“We cannot continue to pretend that we can solve our climate crisis by only asking the power sector to do more,” said Rep. Paul Tonko (D-N.Y.), who noted that transportation has surpassed electric generation as the largest source of greenhouse gas emissions in the U.S.
Alan Oshima, CEO of Hawaiian Electric Co., said EVs are crucial to the state’s goal of 100% clean energy by 2045. He said the state needs to triple its rooftop solar capacity to meet the goal and that daytime EV charging is needed to absorb excess supply. While the state is fifth in per capita EV ownership, he said, it has only 8,000 EVs today.
Tonko acknowledged the limits of EV-boosting legislation possible in the new Congress, where Democrats will hold the majority in the House of Representatives while Republicans will increase their majority in the Senate.
“We need to focus on potential policy wins that might be considered singles and doubles,” said Tonko, who pledged to push the deployment of EV charging facilities in any infrastructure bill and to seek an extension of the federal EV tax credit.
President Trump threatened to eliminate tax credits for GM’s EVs after the company announced Nov. 26 it would close assembly plants in Ohio, Michigan, Maryland and Ontario. Although Trump lacks the power to take such action, “we pay a lot of attention to what any president says,” Turton told the EEI gathering. “But this EV movement is going forward regardless.”
Established in 2008, the tax credit provides $2,500 to $7,500 per new EV, depending on the size of the vehicle and its battery capacity. The full credit is available for the first 200,000 EVs per manufacturer, after which it begins to be phased out. Tesla has already hit the threshold, and GM is expected to reach it near the end of this year. In September, a group of Congressional Democrats introduced a proposal to eliminate the per-manufacturer cap and extend the credit for 10 years.
“I think that the evidence has shown that the biggest driver to future EV adoption will be the extension of the federal tax credit,” Tonko said. “We may disagree on what that tax credit may look like or how long we allow it to be in play, but I hope this is an area where the new House Democratic majority can focus next year.”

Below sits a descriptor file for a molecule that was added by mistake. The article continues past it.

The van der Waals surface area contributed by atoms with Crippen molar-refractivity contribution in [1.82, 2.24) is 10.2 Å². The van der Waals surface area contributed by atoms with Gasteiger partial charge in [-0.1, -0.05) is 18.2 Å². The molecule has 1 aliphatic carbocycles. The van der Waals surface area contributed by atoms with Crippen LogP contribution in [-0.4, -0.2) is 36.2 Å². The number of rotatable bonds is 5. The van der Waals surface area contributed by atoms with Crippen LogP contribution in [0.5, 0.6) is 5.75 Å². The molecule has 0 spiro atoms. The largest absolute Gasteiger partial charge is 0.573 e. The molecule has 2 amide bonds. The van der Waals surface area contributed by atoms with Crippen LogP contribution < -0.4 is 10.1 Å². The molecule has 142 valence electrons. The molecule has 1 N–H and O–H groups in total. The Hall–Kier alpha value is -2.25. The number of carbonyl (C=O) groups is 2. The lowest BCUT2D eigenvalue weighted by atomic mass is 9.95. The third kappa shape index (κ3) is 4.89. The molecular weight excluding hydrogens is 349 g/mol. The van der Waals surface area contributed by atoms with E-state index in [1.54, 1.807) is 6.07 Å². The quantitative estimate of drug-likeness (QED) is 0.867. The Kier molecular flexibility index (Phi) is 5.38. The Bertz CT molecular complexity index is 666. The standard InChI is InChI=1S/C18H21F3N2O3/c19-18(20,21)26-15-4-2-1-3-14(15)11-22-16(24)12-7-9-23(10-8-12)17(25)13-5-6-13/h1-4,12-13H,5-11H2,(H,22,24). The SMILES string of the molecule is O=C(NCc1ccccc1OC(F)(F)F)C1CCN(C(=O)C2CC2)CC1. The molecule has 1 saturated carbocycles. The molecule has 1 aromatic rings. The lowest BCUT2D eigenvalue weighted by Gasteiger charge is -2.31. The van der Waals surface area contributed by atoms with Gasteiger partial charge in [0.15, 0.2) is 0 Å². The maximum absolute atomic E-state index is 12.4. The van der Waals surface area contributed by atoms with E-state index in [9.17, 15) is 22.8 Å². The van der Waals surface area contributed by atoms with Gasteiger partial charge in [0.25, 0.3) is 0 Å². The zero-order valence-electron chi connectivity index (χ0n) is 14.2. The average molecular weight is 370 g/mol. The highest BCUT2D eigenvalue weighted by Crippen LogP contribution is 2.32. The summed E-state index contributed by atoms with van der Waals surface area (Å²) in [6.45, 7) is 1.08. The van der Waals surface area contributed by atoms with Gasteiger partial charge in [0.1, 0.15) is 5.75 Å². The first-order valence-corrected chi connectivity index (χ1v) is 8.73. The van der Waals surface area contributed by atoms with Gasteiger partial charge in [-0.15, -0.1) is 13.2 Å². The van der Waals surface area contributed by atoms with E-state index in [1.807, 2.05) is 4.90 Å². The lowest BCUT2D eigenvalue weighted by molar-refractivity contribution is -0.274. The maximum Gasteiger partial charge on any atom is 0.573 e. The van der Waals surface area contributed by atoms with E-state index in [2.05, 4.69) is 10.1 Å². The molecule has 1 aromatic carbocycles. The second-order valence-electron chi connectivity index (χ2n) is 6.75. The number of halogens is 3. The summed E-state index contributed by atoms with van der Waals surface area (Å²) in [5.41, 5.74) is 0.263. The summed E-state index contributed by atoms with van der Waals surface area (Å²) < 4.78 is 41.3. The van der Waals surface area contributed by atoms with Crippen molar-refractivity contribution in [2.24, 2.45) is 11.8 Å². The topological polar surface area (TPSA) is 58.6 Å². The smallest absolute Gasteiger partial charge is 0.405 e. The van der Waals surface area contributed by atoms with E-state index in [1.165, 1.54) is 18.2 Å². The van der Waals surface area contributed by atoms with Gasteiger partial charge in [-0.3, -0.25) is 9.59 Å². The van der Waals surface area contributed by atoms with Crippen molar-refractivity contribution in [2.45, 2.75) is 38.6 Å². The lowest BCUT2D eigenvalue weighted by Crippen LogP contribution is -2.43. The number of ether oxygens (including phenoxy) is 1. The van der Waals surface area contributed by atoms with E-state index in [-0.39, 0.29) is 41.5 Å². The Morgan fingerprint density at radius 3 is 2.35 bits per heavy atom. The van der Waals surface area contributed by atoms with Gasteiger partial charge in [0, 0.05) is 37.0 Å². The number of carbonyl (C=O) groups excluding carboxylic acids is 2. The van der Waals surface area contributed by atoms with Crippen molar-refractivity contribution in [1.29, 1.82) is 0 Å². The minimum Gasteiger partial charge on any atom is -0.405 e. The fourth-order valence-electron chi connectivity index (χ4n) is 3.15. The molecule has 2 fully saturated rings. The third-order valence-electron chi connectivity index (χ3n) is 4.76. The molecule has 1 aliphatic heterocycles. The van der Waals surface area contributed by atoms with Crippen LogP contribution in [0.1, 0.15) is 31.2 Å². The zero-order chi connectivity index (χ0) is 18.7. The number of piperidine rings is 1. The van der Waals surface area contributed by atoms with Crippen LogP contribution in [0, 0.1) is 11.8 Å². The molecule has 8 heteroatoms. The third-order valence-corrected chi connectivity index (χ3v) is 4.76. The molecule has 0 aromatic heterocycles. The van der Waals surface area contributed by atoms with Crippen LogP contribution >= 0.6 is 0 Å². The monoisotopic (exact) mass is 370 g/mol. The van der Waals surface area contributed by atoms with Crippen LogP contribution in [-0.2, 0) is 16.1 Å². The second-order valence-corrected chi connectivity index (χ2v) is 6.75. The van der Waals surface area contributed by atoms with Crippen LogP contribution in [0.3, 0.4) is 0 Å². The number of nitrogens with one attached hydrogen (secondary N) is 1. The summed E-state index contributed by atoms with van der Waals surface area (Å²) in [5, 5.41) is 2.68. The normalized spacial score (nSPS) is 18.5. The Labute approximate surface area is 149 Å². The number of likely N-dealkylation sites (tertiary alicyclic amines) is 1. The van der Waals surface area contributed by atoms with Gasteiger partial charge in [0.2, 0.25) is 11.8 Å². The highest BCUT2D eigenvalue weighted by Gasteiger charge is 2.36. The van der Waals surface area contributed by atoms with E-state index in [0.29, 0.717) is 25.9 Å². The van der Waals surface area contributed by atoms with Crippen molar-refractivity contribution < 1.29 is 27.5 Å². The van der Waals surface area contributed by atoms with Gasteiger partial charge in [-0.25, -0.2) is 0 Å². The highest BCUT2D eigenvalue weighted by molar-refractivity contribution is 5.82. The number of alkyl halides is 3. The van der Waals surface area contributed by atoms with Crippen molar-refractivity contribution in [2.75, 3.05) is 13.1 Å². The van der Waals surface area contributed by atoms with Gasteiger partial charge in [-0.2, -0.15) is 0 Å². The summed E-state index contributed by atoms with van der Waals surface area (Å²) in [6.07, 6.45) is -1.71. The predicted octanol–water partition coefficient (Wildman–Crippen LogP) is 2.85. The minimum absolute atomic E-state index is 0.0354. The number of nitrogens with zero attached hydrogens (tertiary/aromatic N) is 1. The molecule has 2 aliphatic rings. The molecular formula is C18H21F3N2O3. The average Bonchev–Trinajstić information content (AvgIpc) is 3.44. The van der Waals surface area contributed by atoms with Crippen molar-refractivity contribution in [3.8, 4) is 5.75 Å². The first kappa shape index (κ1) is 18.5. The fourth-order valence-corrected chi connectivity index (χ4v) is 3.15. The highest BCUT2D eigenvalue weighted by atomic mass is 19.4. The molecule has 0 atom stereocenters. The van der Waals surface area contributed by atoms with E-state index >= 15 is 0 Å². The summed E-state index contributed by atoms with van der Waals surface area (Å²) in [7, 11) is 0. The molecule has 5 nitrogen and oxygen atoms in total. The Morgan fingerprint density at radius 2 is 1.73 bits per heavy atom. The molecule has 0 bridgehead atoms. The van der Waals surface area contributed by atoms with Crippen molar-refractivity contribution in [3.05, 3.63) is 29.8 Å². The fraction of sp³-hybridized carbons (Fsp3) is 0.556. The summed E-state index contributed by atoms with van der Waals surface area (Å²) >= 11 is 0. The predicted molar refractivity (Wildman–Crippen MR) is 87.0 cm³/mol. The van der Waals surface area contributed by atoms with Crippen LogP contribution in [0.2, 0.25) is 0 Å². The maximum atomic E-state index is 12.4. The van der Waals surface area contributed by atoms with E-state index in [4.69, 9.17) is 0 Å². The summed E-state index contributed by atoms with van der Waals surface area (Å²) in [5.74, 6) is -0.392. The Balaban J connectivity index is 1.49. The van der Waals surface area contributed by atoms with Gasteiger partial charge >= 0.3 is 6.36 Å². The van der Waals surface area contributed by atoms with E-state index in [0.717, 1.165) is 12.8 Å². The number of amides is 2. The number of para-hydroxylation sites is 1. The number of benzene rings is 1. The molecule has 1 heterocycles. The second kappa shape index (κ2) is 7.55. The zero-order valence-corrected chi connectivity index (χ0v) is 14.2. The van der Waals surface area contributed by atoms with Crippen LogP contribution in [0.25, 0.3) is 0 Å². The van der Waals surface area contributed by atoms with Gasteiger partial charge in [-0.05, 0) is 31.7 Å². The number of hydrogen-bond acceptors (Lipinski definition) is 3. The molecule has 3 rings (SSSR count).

EV proponents see big opportunities to electrify not only personal transportation but also shipping and buses.
Although Walmart’s Project Gigaton aims to reduce GHG emissions throughout the company’s supply chain, Decker acknowledged that electrifying its truck fleet is “probably just a white board exercise at this point.”
Electrification of school and transit bus fleets is on the way, however, said Eric McCarthy, senior vice president of government relations, public policy and legal affairs for electric bus maker Proterra. McCarthy said incentives to make the switch are being provided by the VW settlement, the Federal Transit Administration, and voucher programs in states including Maryland and New York.
McCarthy said his company no longer has to convince transit agencies to “experiment” with EVs, which he said are well suited to fleet use because of buses’ combination of high mileage, low fuel economy and predictable travel routes. Now, he said, the company is focusing on its relations with utilities and educating state regulators.
Because transit agencies have limited capital budgets, Proterra has begun leasing its batteries, with the original equipment manufacturers taking the operating risk, McCarthy said. “It was authorized by the [2015 Fixing America’s Surface Transportation Act] and many of our customers are taking advantage of that,” he said.
Proterra has buses operating or planned in locations including Georgia, Edmonton, D.C. and Baltimore (in partnership with Exelon unit Baltimore Gas and Electric). On Oct. 30, the company unveiled an electric school bus it is producing with Thomas Built Buses, a subsidiary of Daimler Trucks North America, which has also invested in Proterra.
The California Air Resources Board is expected to rule in January on a proposal requiring all transit agencies in the state to transition to ZEV fleets. “If that happens, and then we see other states adopt that as a model, I think you’re going to see this really take off in five years,” McCarthy said.
EVgo’s Blunden also sees fleets making a swift change.
“If there is one thing that has shocked me this year, it is how fast corporate fleet owners and operators are thinking about moving to electrification. It is going to make your head spin,” she said. “This reminds me very much of 2008 in the solar industry, where we had the very first … utility-scale solar plants. Four years later, utility [solar] was larger than residential.”
For GM, EVs represented only 1.5% of total sales in 2017, and none of them was a pickup truck or SUV, which have gained market share at the expense of sedans. GM’s Turton said electrifying those heavier vehicles is part of the company’s “all-electric future.”
“It’s going to take the next generation of batteries, the generation after that, to be able to advance the R&D … to be able to have better, more cost-efficient batteries that can do this with the longer range that’s necessary,” he said.